• This is called on every render of the instance. This instance uses 6 digits.
  • This is called only once per instance. This instance uses 6 digits.
  • This is called when the code changes. New code: "123456"
  • This is called on every render of the instance. This instance uses 5 digits.
  • This is called on every render of the instance. This instance uses 6 digits.
  • This is called when the code changes. New code: "12345"

And here's what the calls to useEffect do:

  • The first effect is executed on every render.

  • The second one is executed only once per instance, BUT since it uses the prop numDigits, we get an eslint warning in the code:

    React Hook useEffect has a missing dependency: 'numDigits'. Either include it or remove the dependency array. (react-hooks/exhaustive-deps)

    What eslint is telling us here is that we're running an effect that uses a variable, but we won't re-run that effect if the variable's value changes. In this case that's exactly what we want to do, so we're fine.

  • The third effect has a dependency array with otpCode. This means that it'll fire on the first render, but also every time otpCode changes.

You'll notice that the first effect, which fires on every render of the instance, is firing twice for the first OtpInput, even if we're not changing its value. Why is that? When we change the value of the second OtpInput, we're changing a state in App, so the whole App has to re-render. This means both instances of OtpInput are being re-rendered. Since the first instance will output the same set of React Elements, then React won't have to change anything in the DOM for that instance. However, if we're sure that this component will render the same when passed the same props, then we can wrap it with a React.memo. While React.memo isn't a hook, it's useful to mention it here: it will instruct react to "memoize" (remember) the output of a component for a given set of props. If a re-rendering of a parent component -- App in our case -- ends up passing the same props to a memoized component's instance, then React will short-circuit the rendering of that instance. This can sometimes be much faster than re-rendering the instance only to realize that nothing has changed.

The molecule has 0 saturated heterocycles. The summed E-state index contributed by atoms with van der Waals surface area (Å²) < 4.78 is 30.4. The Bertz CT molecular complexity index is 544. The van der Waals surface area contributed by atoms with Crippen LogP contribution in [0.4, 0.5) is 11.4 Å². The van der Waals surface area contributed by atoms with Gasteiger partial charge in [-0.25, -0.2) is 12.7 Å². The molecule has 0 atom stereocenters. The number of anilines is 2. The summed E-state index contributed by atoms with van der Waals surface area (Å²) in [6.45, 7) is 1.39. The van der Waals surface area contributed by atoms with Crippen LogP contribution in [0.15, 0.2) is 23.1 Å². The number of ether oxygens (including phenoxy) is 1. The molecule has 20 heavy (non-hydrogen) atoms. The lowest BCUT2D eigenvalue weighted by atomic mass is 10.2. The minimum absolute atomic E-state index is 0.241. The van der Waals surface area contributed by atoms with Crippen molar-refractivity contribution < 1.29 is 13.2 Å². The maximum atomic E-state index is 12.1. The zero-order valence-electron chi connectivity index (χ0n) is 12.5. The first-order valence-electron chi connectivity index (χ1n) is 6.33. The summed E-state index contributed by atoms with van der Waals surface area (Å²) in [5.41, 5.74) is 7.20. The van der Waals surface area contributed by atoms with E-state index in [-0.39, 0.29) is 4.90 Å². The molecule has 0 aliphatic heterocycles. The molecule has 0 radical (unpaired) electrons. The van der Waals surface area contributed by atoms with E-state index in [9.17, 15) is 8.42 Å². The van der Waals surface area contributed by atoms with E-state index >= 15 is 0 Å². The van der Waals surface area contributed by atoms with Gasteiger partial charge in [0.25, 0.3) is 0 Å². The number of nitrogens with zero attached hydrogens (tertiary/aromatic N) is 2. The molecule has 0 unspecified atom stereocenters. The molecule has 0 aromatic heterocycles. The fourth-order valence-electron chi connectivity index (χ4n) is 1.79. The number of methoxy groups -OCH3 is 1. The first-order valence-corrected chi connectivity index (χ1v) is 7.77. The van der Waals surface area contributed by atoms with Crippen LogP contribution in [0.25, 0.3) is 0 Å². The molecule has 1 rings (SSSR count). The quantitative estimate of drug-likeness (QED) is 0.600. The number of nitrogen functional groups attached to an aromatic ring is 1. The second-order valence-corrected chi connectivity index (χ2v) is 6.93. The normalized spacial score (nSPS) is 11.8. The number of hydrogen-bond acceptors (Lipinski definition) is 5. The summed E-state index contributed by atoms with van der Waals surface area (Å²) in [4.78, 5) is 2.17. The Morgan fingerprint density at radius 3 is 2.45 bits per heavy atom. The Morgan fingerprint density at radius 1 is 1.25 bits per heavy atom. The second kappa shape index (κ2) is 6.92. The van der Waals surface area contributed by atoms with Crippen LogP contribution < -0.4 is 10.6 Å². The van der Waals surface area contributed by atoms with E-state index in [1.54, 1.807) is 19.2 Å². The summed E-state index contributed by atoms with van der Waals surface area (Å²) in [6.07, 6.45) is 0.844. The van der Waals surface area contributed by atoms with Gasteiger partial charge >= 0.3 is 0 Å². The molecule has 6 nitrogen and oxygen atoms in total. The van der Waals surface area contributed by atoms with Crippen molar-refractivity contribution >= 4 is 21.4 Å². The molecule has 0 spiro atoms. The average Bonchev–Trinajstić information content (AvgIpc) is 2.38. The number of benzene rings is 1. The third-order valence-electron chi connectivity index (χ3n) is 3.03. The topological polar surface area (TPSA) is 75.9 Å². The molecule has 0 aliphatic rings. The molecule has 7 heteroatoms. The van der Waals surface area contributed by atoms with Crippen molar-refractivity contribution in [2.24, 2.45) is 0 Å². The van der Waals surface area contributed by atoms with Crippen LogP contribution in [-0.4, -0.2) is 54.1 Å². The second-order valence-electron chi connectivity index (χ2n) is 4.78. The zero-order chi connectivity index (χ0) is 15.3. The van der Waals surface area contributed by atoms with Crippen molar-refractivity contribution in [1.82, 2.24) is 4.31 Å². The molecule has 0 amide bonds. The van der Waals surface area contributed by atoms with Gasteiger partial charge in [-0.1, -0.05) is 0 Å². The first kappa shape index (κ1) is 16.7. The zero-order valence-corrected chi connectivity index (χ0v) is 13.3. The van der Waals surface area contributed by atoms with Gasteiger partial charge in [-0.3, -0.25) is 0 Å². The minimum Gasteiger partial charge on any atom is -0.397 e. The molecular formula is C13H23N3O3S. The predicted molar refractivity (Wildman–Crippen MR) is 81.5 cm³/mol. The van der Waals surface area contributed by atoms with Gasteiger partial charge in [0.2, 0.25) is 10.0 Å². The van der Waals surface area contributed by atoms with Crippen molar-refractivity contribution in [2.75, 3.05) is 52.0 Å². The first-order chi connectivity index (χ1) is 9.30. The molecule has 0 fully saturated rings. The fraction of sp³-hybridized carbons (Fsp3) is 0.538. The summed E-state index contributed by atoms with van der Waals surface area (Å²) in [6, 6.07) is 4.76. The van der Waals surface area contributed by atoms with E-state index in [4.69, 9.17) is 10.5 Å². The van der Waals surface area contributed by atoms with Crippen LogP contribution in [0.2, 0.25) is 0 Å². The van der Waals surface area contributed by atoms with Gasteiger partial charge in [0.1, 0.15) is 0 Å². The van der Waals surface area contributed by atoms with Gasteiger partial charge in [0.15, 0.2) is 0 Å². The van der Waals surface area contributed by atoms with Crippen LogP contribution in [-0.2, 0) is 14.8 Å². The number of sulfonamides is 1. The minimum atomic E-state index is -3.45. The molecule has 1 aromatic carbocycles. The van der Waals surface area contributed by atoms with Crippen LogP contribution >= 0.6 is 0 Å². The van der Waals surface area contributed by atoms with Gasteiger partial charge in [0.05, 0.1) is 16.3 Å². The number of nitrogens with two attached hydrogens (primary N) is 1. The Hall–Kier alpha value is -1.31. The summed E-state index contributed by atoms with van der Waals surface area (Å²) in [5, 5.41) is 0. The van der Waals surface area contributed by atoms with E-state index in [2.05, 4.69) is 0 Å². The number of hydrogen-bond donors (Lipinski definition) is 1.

Using useRef to keep track of a value that's not used for rendering

One of the useEffects we used in the previous section is called with otpCode as its dependency array. It fires on the first render and every time otpCode changes after that.

If we were to use this useEffect to focus on the next input box, then we'd have a problem: we'd also call a .focus() on the initial rendering, before the user has had the chance to input anything. We can attempt to fix this in the following way by introducing a state variable to check if we're on the first render:

const [firstRender, setFirstRender] = useState(true);
useEffect(() => {
  if (firstRender) {
  } else {
    console.log(`New code: "${otpCode}"`);
}, [otpCode]);

On the first time this effect is called, it'll just change the firstRender state to false. Then on subsequent renders, it'll console.log the OTP code value. While this seems to work, there are two issues with it:

  1. We get a warning from eslint, because we're using a value in the effect -- firstRender -- and it's not in the dependency array. If we added this value to the dependency array, then the first useEffect would change the value to false, which would immediately trigger a second execution of the useEffect with firstRender being false. We could simply choose to ignore this warning, but it's a sign that we might be doing something wrong.